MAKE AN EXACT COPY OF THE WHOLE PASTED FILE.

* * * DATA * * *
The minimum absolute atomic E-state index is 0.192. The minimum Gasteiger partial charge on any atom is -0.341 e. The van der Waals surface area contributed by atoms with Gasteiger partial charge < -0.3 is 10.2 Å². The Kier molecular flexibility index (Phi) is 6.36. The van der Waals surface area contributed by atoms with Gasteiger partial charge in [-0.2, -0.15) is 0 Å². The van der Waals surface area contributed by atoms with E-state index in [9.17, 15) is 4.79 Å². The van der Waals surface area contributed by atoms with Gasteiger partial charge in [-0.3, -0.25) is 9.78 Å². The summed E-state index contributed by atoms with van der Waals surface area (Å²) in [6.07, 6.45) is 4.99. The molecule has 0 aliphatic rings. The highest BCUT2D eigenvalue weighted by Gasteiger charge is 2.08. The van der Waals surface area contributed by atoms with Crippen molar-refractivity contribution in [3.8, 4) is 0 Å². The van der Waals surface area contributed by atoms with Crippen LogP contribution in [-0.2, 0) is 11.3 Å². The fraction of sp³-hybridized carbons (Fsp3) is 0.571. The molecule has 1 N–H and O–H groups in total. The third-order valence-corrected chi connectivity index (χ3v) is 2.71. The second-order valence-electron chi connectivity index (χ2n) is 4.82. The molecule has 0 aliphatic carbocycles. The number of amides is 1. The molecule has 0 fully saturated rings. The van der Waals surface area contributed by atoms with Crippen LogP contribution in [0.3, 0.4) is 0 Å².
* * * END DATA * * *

The minimum absolute atomic E-state index is 0.192. The minimum Gasteiger partial charge on any atom is -0.341 e. The van der Waals surface area contributed by atoms with Gasteiger partial charge < -0.3 is 10.2 Å². The Kier molecular flexibility index (Phi) is 6.36. The van der Waals surface area contributed by atoms with Gasteiger partial charge in [-0.2, -0.15) is 0 Å². The van der Waals surface area contributed by atoms with E-state index in [9.17, 15) is 4.79 Å². The van der Waals surface area contributed by atoms with Gasteiger partial charge in [-0.3, -0.25) is 9.78 Å². The summed E-state index contributed by atoms with van der Waals surface area (Å²) in [6.07, 6.45) is 4.99. The molecule has 0 aliphatic rings. The highest BCUT2D eigenvalue weighted by Gasteiger charge is 2.08. The van der Waals surface area contributed by atoms with Crippen molar-refractivity contribution in [3.8, 4) is 0 Å². The van der Waals surface area contributed by atoms with Crippen LogP contribution in [-0.2, 0) is 11.3 Å². The fraction of sp³-hybridized carbons (Fsp3) is 0.571. The molecule has 1 N–H and O–H groups in total. The third-order valence-corrected chi connectivity index (χ3v) is 2.71. The second-order valence-electron chi connectivity index (χ2n) is 4.82. The molecule has 0 aliphatic carbocycles. The number of amides is 1. The molecule has 0 fully saturated rings. The van der Waals surface area contributed by atoms with Crippen LogP contribution in [0.3, 0.4) is 0 Å².